Clinton, Congress Strike Deal on 1999 Budget
The White House and the Republican Congress finalized a fiscal year-end
budget deal on Thursday. Read below for full coverage:
President Clinton walks arm in arm with members of his staff after announcing the budget deal Thursday.
(Bill O'Leary - The Washington Post)
|Highlights of Spending Deal|
Overall spending: Roughly $500 billion for fiscal 1999, including $20
billion of "emergency" spending using surplus funds.
Education: $1.1 billion as down payment to hire 100,000 new teachers.
||International Monetary Fund: $17.9 billion of new financing, with restrictions on future loan practices and agency operations.
Agriculture: Nearly $6 billion of additional aid to distressed farmers
||Defense: $9.2 billion more for Bosnia peacekeeping, military
readiness, intelligence, missile defense, anti-drug activities and computer problems.
Contraceptives: Expanded prescription coverage for female federal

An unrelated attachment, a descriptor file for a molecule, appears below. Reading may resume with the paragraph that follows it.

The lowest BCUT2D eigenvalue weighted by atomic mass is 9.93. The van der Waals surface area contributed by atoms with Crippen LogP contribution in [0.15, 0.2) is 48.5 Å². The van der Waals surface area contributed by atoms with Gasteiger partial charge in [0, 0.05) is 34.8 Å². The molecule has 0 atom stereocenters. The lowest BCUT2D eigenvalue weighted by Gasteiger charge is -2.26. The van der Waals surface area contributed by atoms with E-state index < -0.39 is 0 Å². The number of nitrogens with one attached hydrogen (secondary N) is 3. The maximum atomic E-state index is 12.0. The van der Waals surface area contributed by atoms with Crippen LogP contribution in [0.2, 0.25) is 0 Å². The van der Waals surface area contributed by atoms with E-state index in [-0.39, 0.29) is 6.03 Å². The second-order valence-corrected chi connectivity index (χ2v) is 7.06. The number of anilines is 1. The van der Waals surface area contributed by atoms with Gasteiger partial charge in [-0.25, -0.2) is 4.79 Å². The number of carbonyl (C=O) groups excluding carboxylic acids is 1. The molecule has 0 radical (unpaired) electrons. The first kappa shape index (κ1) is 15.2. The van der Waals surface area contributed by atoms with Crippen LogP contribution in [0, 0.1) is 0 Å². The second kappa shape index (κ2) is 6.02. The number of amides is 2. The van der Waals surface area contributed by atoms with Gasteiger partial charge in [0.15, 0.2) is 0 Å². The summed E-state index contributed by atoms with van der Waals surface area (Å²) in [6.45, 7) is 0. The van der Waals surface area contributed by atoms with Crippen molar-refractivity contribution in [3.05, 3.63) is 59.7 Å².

Census Put off until June 15 decision on whether to permit use of statisical sampling.
Clinton, Congress Reach Deal
The budget deal reached Thursday settled big political fights and provided for huge spending increases in key programs.
A Great Day for Clinton
Thursday was especially sweet for a president who just seven days ago became the subject of an impeachment inquiry.
Deal Settles Many Issues
The budget agreement settled a vast array of disputes including those over defense spending, environmental programs, immigration rules for high-tech guest workers and Internet pornography.
Some in GOP Appalled
The $500 billion budget deal appears to some Republicans to have shattered the pledge of fiscal austerity they thought they had taken when Newt
Gingrich led them to power in 1994.
U.N. Dues Tied to Abortion Bill
Congress' year-end budget deal includes $475 million to start paying
off back U.S. dues to the U.N., but only if President Clinton accepts antiabortion restrictions that he opposes.
Tech Field: King of the Hill
Industry officials were celebrating Thursday what turned out to be a good year for technology interests in the Capitol.
IMF Gets Cash, Plus Some Change
Congress is giving the International Monetary Fund the money the organization says it desperately needs.
Merrill's Fight for Bank Reform
Merrill Lynch & Co. was the major force behind a failed bid to overhaul the banking industry.
© Copyright 1998 The Washington Post Company
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